University constituency

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A university constituency is a constituency, used in elections to a legislature, that represents a university rather than a geographical area. University constituencies may involve plural voting, in which eligible voters are permitted to vote in both a university constituency and a geographical constituency, or alternatively they may only be entitled to vote in one.

University constituencies originated in Scotland, where the representatives of the ancient universities of Scotland sat in the unicameral Estates of Parliament. When James VI inherited the English throne in 1603, the system was adopted by the Parliament of England. The system was continued in the Parliament of Great Britain (from 1707 to 1800) and the United Kingdom Parliament, until 1950. It was also used in the Parliament of Ireland, in the Kingdom of Ireland, from 1613 to 1800, and in the Irish Free State from 1922 to 1936.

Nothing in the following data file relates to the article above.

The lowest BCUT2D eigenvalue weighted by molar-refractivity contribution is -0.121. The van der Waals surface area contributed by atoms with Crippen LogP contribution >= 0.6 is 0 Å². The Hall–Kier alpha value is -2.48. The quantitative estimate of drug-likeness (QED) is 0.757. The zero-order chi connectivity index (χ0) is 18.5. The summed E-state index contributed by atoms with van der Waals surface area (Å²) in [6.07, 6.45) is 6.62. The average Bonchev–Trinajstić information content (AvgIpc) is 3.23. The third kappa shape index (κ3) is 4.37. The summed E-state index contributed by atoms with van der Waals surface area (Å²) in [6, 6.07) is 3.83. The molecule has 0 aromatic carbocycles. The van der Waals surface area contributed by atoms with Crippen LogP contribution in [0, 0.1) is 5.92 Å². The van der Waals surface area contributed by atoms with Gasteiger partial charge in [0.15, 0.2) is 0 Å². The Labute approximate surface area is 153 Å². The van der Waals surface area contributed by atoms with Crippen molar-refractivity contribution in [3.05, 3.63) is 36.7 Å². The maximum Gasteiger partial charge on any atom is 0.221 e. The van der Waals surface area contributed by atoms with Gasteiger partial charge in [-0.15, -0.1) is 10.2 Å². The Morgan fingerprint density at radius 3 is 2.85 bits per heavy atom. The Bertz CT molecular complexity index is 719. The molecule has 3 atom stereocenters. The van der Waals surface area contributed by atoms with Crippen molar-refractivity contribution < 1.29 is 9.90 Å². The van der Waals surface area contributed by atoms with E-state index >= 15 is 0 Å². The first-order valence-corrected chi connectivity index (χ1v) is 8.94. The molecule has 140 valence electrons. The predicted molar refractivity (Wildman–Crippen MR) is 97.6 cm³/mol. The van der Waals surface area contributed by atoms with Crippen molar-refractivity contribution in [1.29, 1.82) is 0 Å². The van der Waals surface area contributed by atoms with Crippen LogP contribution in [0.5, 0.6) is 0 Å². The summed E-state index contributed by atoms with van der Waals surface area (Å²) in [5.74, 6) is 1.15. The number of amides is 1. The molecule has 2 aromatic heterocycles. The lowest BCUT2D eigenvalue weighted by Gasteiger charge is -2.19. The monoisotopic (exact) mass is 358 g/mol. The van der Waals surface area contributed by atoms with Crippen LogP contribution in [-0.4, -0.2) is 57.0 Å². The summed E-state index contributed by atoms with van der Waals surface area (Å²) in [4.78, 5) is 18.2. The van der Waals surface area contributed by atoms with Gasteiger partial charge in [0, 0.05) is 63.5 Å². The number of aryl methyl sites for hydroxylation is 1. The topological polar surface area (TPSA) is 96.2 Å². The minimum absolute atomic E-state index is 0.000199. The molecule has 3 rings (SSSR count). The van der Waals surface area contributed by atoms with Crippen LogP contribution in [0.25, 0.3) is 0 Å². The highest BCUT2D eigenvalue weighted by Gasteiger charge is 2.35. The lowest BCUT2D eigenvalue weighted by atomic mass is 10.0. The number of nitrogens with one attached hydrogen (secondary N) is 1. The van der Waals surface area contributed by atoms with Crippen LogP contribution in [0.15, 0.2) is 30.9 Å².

University constituencies have also existed in Japan and in some countries of the British Empire such as India. Today in the Republic of Ireland there are two university constituencies in Seanad √Čireann, the Irish senate.

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Summary

Scotland, England, Ireland, Great Britain, United Kingdom

King James VI of Scotland, on ascending the English throne, brought to the English Parliament a practice which had been used in the Scottish Parliament of allowing the universities to elect members. The King believed that the universities were often affected by the decisions of Parliament and ought therefore to have representation in it. After the Union the Scottish universities lost their representatives in the new Parliament of Great Britain at Westminster.

The University of Cambridge and the University of Oxford were therefore given two seats each from 1603. The voters were the graduates of the university, whether they were resident or not, who had the vote for their University in addition to any other vote that they might have. After the Act of Union 1800 with Ireland, the University of Dublin (Trinity College), which had elected two MPs to the Parliament of Ireland since 1613, was allowed one member from 1801 and two from 1832.

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